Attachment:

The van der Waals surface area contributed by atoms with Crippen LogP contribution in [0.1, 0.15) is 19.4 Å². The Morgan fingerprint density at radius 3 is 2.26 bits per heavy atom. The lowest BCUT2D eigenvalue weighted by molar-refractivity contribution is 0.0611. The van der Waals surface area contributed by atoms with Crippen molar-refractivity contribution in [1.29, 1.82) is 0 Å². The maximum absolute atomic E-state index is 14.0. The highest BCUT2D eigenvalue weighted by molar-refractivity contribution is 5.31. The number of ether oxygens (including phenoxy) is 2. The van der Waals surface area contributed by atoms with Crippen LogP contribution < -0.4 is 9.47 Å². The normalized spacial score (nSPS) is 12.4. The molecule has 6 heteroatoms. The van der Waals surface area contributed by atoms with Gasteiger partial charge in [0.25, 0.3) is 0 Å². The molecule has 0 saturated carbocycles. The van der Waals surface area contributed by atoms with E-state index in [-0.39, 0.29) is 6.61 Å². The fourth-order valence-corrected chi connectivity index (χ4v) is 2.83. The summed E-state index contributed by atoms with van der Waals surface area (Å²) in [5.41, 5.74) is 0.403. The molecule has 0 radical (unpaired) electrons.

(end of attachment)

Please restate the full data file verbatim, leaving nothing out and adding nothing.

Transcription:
The van der Waals surface area contributed by atoms with Crippen LogP contribution in [0.1, 0.15) is 19.4 Å². The Morgan fingerprint density at radius 3 is 2.26 bits per heavy atom. The lowest BCUT2D eigenvalue weighted by molar-refractivity contribution is 0.0611. The van der Waals surface area contributed by atoms with Crippen molar-refractivity contribution in [1.29, 1.82) is 0 Å². The maximum absolute atomic E-state index is 14.0. The highest BCUT2D eigenvalue weighted by molar-refractivity contribution is 5.31. The number of ether oxygens (including phenoxy) is 2. The van der Waals surface area contributed by atoms with Crippen LogP contribution < -0.4 is 9.47 Å². The normalized spacial score (nSPS) is 12.4. The molecule has 6 heteroatoms. The van der Waals surface area contributed by atoms with Gasteiger partial charge in [0.25, 0.3) is 0 Å². The molecule has 0 saturated carbocycles. The van der Waals surface area contributed by atoms with E-state index in [-0.39, 0.29) is 6.61 Å². The fourth-order valence-corrected chi connectivity index (χ4v) is 2.83. The summed E-state index contributed by atoms with van der Waals surface area (Å²) in [5.41, 5.74) is 0.403. The molecule has 0 radical (unpaired) electrons.